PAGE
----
A gay Republican wrote a column for Fox News arguing that Mike Pence is not homophobic. His argument is less than convincing.
Greg Angelo, the former president of the Log Cabin Republicans, is offended that anyone would think that Pence is homophobic.
“Despite false accusations made against him, Mike Pence is not anti-gay,” Angelo wrote.
“As a gay man myself – and someone who not only cares deeply about these issues but advocated on behalf of the LGBT community myself for years – this is not an assertion I make lightly.
His column, though, falls short of proving that point.
Angelo focuses on two specific claims against Pence: first, that he supported conversion therapy in his 2000 Congressional campaign, and, second, that Pence, as governor of Indiana, supported a 2015 law that would have legalized discrimination against LGBTQ people.
But you could fill up a lake with all of Pence’s anti-LGBTQ actions over the last two years that Angelo decided not to even address in his column.
In 2004, as a member of the U.S. House, Pence voted for a constitutional amendment to ban marriage equality. Justifying his position, he said, “Marriage is the glue of the family and the safest harbor for children.”
When he was a member of the U.S. House, Pence voted against the Employment Non-Discrimination Act, which would have banned employment discrimination on the basis of sexual orientation, and the Hate Crimes Prevention Act multiple times.
Pence said that expanding federal hate crimes law to include LGBTQ people was part of Barack Obama’s “radical social agenda.”
Federal hate crimes legislation had already been around for decades, but adding LGBTQ people to it was “radical”?
Pence voted against repealing Don’t Ask Don’t Tell, the law that banned gay and bi people from serving openly in the military. Pence said, “Homosexuality is incompatible with military service because the presence of homosexuals in the ranks weakens unit cohesion.”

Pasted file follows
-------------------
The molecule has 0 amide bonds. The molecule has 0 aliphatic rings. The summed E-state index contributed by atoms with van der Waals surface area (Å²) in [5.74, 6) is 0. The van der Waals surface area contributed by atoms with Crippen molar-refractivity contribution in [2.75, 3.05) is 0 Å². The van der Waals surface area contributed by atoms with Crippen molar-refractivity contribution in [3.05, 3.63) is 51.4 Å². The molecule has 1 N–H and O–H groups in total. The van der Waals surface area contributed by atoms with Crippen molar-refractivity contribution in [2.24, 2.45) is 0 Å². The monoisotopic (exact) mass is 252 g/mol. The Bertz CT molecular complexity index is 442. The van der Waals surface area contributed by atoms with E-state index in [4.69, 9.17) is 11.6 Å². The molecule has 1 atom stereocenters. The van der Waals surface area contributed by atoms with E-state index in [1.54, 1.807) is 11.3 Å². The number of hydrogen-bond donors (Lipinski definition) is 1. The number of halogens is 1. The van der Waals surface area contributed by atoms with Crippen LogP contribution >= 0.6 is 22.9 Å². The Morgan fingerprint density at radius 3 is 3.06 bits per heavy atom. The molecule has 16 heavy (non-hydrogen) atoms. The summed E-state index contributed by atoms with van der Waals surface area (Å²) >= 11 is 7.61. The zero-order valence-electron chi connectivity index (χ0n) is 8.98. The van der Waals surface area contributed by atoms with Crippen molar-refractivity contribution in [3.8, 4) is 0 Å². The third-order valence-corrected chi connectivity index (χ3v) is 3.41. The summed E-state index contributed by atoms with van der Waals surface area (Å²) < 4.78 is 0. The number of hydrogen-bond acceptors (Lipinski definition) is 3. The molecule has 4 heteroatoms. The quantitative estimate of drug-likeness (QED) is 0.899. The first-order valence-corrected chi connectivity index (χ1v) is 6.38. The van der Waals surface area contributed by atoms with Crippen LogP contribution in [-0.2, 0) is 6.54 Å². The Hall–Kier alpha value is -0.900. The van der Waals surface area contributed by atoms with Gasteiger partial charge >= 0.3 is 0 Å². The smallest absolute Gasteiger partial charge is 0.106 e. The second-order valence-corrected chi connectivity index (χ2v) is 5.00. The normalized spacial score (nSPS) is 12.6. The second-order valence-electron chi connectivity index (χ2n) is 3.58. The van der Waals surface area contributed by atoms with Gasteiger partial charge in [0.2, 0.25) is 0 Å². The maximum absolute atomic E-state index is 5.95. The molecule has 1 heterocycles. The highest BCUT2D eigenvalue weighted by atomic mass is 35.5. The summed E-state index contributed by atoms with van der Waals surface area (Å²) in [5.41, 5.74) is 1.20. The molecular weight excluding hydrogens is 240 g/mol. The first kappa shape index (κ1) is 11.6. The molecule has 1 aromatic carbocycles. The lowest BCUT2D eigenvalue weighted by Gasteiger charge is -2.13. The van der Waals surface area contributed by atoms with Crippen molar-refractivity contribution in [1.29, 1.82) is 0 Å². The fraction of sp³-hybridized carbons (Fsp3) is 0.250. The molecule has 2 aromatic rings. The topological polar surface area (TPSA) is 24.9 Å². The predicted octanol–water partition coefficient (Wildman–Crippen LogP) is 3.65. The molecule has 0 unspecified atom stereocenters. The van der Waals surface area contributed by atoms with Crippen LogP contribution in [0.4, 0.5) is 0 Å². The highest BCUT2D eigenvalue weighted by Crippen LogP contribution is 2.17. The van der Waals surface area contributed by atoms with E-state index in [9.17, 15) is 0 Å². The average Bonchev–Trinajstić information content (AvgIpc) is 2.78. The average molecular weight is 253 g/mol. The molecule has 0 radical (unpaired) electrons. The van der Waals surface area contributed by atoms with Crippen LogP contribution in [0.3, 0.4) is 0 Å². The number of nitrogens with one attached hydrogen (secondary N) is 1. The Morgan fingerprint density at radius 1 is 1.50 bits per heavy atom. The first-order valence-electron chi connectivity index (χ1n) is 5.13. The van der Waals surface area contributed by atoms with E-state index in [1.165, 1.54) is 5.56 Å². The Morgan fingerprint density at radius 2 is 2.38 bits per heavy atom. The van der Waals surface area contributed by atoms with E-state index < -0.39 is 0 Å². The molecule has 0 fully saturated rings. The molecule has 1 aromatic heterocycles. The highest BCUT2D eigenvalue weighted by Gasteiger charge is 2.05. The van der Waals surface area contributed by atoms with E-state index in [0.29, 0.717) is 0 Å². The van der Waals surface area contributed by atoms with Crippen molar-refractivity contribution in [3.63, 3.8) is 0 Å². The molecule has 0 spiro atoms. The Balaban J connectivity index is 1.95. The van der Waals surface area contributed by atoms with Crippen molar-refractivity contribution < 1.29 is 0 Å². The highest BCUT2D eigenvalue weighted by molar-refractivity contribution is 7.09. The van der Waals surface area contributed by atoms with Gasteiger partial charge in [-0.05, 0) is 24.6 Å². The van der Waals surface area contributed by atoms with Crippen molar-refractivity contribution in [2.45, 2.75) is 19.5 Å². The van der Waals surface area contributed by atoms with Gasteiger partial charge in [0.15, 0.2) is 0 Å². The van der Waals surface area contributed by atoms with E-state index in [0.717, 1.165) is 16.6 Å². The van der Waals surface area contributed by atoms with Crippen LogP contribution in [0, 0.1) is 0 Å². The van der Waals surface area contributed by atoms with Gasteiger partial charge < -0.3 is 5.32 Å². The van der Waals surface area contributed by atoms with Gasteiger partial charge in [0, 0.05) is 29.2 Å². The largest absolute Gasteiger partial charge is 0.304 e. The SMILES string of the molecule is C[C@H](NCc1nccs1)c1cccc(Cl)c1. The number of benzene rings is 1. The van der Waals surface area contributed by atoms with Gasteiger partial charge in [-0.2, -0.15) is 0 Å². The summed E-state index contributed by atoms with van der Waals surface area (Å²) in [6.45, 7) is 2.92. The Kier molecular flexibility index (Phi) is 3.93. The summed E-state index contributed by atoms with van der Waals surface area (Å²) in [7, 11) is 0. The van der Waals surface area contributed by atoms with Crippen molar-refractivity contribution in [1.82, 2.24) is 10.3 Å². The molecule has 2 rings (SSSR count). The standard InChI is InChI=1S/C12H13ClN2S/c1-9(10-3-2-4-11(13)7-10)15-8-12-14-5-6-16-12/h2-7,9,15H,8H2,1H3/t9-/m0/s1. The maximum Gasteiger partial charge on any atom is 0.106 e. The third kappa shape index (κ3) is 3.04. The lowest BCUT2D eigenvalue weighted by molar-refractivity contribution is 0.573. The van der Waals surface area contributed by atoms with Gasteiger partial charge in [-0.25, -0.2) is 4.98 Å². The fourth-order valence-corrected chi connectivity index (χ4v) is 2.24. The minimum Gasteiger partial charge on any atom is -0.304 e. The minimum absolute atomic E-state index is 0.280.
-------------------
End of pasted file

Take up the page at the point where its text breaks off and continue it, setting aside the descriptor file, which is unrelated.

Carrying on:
In fact, Pence’s record in Congress is so anti-LGBTQ that he got a score of “O” on HRC’s Congressional Scorecard every single year he was in office.
As governor, he didn’t get much better. In 2013, he said that he was “disappointed” that the Supreme Court overturned part of the Defense of Marriage Act, which prevented the federal government from recognizing same-sex relationships.
“I believe marriage is the union between a man and a woman and is a unique institution worth defending in our state and nation,” he wrote in a Facebook post.
He also repeatedly blocked passage of a hate crimes law in Indiana. The state is one of only five without hate crime protections for minorities.
As vice president, he has given a keynote address at an anti-LGBTQ hate group conference, refused to mention LGBTQ people during his World AIDS Day addresses, gave a speech at a conference about “how gender ideology harms children,” and is rumored to be one of the chief architects behind the transgender military ban.
And his wife works at a school that bans LGBTQ people. If he disagrees with her choice, he has been silent about it.
None of this made it into Angelo’s column, where he declares “There is absolutely nothing – nothing at all – in Mike Pence’s record to indicate he sees himself as a culture warrior who believes LGBT Americans are the enemy.”
He says that Pence’s 2000 campaign statement – which was clearly about taking money away from safer sex organizations and giving it to conversion therapy organizations – is actually supporting condom use because Pence said he wanted to change people’s “sexual behavior.”
“Changing one’s ‘sexual behavior’ is far different than changing one’s ‘sexual orientation,'” Angelo wrote, as if he had never heard a Christian conservative refer to being gay as a “sexual behavior.”
Angelo also doesn’t quote the rest of Pence’s 2000 campaign statements, which said that he opposed putting “gay and lesbian relationships on an equal legal status with heterosexual marriage” and any effort “to recognize homosexuals” who need “the protection of anti-discrimination laws.”
And about the 2015 religious freedom law? Well, Pence himself wasn’t even willing to say that it doesn’t allow discrimination against LGBTQ people, and the law had to be amended by the Republican-dominated legislature to say that it didn’t give businesses a religious exemption to discriminate against LGBTQ people.
Angelo had one more argument, this one about Richard Grenell, another gay Republican who was appointed ambassador to Germany.
At Grenell’s swearing-in ceremony, Pence showed that he was able to stand in the same room with a gay man without calling him a “faggot” and screaming passages from Leviticus.
So there’s that.
Trump knows Pence a lot better than Angelo does. Maybe this is one time we can take him at his word.